A Domain Engineering Process for MAS-PLs

Introduction

Over the past decades, agents have become a powerful software abstraction to support the development of complex and distributed systems. They are a natural metaphor to understand systems that present some particular characteristics such as high interactivity and multiple loci of control. These systems can be decomposed in several autonomous and pro-active agents comprising a Multi-agent System (MAS). This autonomy property refers to agents able to act without the intervention of humans or other systems: they have control both over their own internal state, and over their behavior. In order to develop agent-based systems, adequate techniques that explore their benefits and their peculiar characteristics are required. In this context, Agent-oriented Software Engineering (AOSE) has emerged as a new software engineering paradigm to support the development of MASs and to help on the industrial exploitation of agent technology; and then several research work has been proposed in this direction, such as methodologies, modeling languages, development platforms, tools and programming languages. As a consequence, MASs are gaining wide acceptance in both industry and academia; however, although many agent-oriented methodologies have been proposed, none is mature enough to be used in industrial and commercial environments.

The main aims of software engineering is to produce methods, techniques and tools to develop software systems with high levels of quality and productivity. Software reuse is one of the main strategies proposed to address these software engineering goals. Software reuse techniques have contributed for significant improvements to reduce both time and cost of software development. Over the last years many reuse techniques have been proposed and refined by the software engineering community. Examples of these techniques are: component-based development, object-oriented application frameworks and libraries, software architectures and patterns. In addition, some research work has been published in order to bring the advantages of software reuse to the MAS development. Several of these works are exploiting patterns reuse; however, most of the agent-oriented methodologies do not take into account the adoption of extensive reuse practices, and address the development of single systems.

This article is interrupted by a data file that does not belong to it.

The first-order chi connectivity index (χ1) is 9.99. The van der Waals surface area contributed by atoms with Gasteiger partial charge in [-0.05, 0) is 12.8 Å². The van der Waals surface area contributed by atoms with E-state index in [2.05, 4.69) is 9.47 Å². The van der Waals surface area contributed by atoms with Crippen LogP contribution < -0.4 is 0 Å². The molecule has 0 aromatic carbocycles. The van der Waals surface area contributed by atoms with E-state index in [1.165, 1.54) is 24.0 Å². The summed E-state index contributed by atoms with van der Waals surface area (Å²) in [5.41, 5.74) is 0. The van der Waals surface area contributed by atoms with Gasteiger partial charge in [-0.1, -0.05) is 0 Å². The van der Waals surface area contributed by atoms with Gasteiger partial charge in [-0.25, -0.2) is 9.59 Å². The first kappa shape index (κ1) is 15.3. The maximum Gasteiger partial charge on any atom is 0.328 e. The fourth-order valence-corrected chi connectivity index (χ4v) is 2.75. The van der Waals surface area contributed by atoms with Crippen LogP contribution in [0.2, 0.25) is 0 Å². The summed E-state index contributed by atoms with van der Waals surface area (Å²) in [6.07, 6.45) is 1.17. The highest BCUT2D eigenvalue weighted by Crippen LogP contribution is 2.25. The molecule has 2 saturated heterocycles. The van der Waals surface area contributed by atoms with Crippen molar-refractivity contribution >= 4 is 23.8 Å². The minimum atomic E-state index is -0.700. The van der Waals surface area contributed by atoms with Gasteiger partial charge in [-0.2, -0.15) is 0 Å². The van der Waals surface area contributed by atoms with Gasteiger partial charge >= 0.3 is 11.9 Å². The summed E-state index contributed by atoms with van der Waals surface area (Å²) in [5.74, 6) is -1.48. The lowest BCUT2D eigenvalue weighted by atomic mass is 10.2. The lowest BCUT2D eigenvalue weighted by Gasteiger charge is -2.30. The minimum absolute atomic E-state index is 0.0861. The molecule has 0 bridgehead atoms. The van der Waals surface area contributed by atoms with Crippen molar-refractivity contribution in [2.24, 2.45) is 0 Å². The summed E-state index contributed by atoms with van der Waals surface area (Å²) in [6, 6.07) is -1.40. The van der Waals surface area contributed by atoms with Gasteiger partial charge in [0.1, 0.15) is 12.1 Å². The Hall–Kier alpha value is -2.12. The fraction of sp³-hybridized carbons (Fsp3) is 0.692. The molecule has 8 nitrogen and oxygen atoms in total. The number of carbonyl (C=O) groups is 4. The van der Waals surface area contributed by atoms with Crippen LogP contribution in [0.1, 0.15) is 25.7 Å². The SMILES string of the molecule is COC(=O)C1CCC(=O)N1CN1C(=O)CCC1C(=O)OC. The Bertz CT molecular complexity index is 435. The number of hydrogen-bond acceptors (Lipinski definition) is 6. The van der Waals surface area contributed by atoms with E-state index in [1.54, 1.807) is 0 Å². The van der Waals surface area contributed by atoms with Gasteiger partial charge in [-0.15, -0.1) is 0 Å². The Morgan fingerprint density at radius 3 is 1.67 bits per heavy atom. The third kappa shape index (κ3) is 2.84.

In the context of software reuse, the concepts of system families and Software Product Lines (SPLs) have gained a significant popularity throughout the software industry and research community, leading to the emergence of a new field called Software Product Line Engineering (SPLE). In this approach, reuse evolves from an ad-hoc to a systematic way. A SPL refers to a family of systems sharing a common, managed set of features that satisfy the needs of a selected market. The systems are developed from a common set of core assets in a prescribed way. SPLE aims at exploring existing common and variable features of the set of systems, in such way that different customized applications can be developed from a reusable set of artifacts with a reduced time-to-market. A feature is a property or functionality of the SPL that is relevant to some stakeholder. The development of a SPL is typically divided into two key processes: (i) domain engineering - the commonality and the variability of the SPL are defined and realized; and (ii) application engineering - the applications of the SPL are built by reusing domain artifacts and exploiting the product line variability.

Over the last years, several approaches for developing system families and SPLs have been proposed. The main goal of most of these approaches is to define, model and implement a common and flexible architecture, which addresses the common and variable features of the SPL. In order to develop such architecture, current approaches either provide high-level guidelines to implement SPLs or use different existing technologies, such as component-based, object-oriented, code generation and Aspect-oriented Programming (AOP).

Only recent research has explored the integration synergy of SPLs and MASs technologies, by incorporating their respective benefits. This integration results in product lines that present features that take advantage of agent technology, comprising Multi-agent System Product Lines (MAS-PLs). These features, named agent features, present an autonomous or pro-active behavior; therefore the agent abstraction is appropriate for their development.

© Copyright 2008 Ingrid Nunes. All rights reserved.